Typhoon Haiyan Update

By: Earth Sky
By: Earth Sky

Super Typhoon Haiyan – Yolanda, as the storm is known in the Philippines – on Thursday, November 7, became the strongest typhoon, or hurricane, of 2013. As of today, the storm had maximum sustained winds at 195 mph. That’s just 6 mph shy of an EF-5 tornado. Plus there are gusts up to 235 mph. Haiyan is a powerful storm that appears to be headed straight across the Philippines. Evacuations are underway.

Yolanda or Haiyan is shaping up to be one of the worst storms on Earth, ever. The Global Disaster Alert and Coordination System (GDACS) says:

Tropical Cyclone HAIYAN-13 can have a high humanitarian impact based on the maximum sustained wind speed and the affected population and their vulnerability.

Luckily, the storm does not appear to be headed for Manila, the capital and second-most-populous city of the Philippines. In Manila, which is prone to floods, the lowest alert in a four-level typhoon warning system has been issued. At this writing, Haiyan’s eye was about 200 miles southeast of Eastern Samar province’s Guiuan township. Recent forecast tracks suggest it will pass very near Tacloban, a city of close to a quarter million people, and Cebu, a city of close to one million people.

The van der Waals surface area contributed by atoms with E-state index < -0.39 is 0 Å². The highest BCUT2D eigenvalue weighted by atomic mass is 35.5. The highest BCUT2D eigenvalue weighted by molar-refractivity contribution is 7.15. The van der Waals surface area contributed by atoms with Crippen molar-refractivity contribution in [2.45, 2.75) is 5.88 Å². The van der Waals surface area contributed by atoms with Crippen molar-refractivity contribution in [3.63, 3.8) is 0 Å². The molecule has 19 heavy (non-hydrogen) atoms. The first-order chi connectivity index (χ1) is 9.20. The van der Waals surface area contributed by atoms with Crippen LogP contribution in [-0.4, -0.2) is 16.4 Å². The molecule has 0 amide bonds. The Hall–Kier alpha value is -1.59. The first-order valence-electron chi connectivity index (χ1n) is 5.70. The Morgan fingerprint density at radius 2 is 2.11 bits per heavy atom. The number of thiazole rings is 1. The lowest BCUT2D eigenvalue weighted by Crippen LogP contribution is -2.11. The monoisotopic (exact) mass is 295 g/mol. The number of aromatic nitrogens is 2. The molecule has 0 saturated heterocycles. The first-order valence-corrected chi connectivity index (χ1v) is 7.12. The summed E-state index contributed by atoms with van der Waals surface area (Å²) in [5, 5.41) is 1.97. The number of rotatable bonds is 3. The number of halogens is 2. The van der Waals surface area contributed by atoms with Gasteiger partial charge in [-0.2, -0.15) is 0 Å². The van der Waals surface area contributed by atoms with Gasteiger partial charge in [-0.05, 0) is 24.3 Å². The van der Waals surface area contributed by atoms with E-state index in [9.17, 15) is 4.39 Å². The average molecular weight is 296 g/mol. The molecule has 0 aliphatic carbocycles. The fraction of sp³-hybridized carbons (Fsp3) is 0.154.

The storm has been moving at 24 mph, up from its earlier speed of 20 mph.

The U.S. Navy’s Joint Typhoon Warning Center had earlier said it expected the storm to weaken as it crossed the ocean to the Philippines. Instead, Haiyan has intensified and accelerated as it moved closer to the country.


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